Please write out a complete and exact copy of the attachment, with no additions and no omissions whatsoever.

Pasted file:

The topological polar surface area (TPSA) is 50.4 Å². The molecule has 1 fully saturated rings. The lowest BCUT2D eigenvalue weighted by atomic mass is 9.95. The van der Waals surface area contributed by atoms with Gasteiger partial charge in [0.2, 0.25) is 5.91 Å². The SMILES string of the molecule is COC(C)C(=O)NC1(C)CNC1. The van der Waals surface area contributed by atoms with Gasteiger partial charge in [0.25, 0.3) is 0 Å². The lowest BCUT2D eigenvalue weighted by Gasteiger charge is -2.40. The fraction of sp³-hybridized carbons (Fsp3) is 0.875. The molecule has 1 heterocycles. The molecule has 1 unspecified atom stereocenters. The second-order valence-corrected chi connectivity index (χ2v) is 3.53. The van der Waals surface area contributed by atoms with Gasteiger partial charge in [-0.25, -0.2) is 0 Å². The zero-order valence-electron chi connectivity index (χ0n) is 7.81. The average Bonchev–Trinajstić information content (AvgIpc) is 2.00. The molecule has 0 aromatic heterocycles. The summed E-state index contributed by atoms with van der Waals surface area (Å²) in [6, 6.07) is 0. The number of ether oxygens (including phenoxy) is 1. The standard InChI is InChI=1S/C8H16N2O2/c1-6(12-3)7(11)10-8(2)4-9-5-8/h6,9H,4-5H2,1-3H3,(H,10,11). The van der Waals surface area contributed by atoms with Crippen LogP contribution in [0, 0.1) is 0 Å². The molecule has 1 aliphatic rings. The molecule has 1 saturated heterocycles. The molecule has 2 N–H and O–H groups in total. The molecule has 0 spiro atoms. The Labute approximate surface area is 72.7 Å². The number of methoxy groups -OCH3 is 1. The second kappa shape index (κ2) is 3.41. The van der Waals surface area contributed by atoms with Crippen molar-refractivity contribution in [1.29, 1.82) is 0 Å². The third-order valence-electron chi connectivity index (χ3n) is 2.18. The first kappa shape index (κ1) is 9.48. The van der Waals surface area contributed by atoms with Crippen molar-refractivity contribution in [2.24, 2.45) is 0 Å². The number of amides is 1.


The topological polar surface area (TPSA) is 50.4 Å². The molecule has 1 fully saturated rings. The lowest BCUT2D eigenvalue weighted by atomic mass is 9.95. The van der Waals surface area contributed by atoms with Gasteiger partial charge in [0.2, 0.25) is 5.91 Å². The SMILES string of the molecule is COC(C)C(=O)NC1(C)CNC1. The van der Waals surface area contributed by atoms with Gasteiger partial charge in [0.25, 0.3) is 0 Å². The lowest BCUT2D eigenvalue weighted by Gasteiger charge is -2.40. The fraction of sp³-hybridized carbons (Fsp3) is 0.875. The molecule has 1 heterocycles. The molecule has 1 unspecified atom stereocenters. The second-order valence-corrected chi connectivity index (χ2v) is 3.53. The van der Waals surface area contributed by atoms with Gasteiger partial charge in [-0.25, -0.2) is 0 Å². The zero-order valence-electron chi connectivity index (χ0n) is 7.81. The average Bonchev–Trinajstić information content (AvgIpc) is 2.00. The molecule has 0 aromatic heterocycles. The summed E-state index contributed by atoms with van der Waals surface area (Å²) in [6, 6.07) is 0. The number of ether oxygens (including phenoxy) is 1. The standard InChI is InChI=1S/C8H16N2O2/c1-6(12-3)7(11)10-8(2)4-9-5-8/h6,9H,4-5H2,1-3H3,(H,10,11). The van der Waals surface area contributed by atoms with Crippen LogP contribution in [0, 0.1) is 0 Å². The molecule has 1 aliphatic rings. The molecule has 1 saturated heterocycles. The molecule has 2 N–H and O–H groups in total. The molecule has 0 spiro atoms. The Labute approximate surface area is 72.7 Å². The number of methoxy groups -OCH3 is 1. The second kappa shape index (κ2) is 3.41. The van der Waals surface area contributed by atoms with Crippen molar-refractivity contribution in [1.29, 1.82) is 0 Å². The third-order valence-electron chi connectivity index (χ3n) is 2.18. The first kappa shape index (κ1) is 9.48. The van der Waals surface area contributed by atoms with Crippen molar-refractivity contribution in [2.24, 2.45) is 0 Å². The number of amides is 1.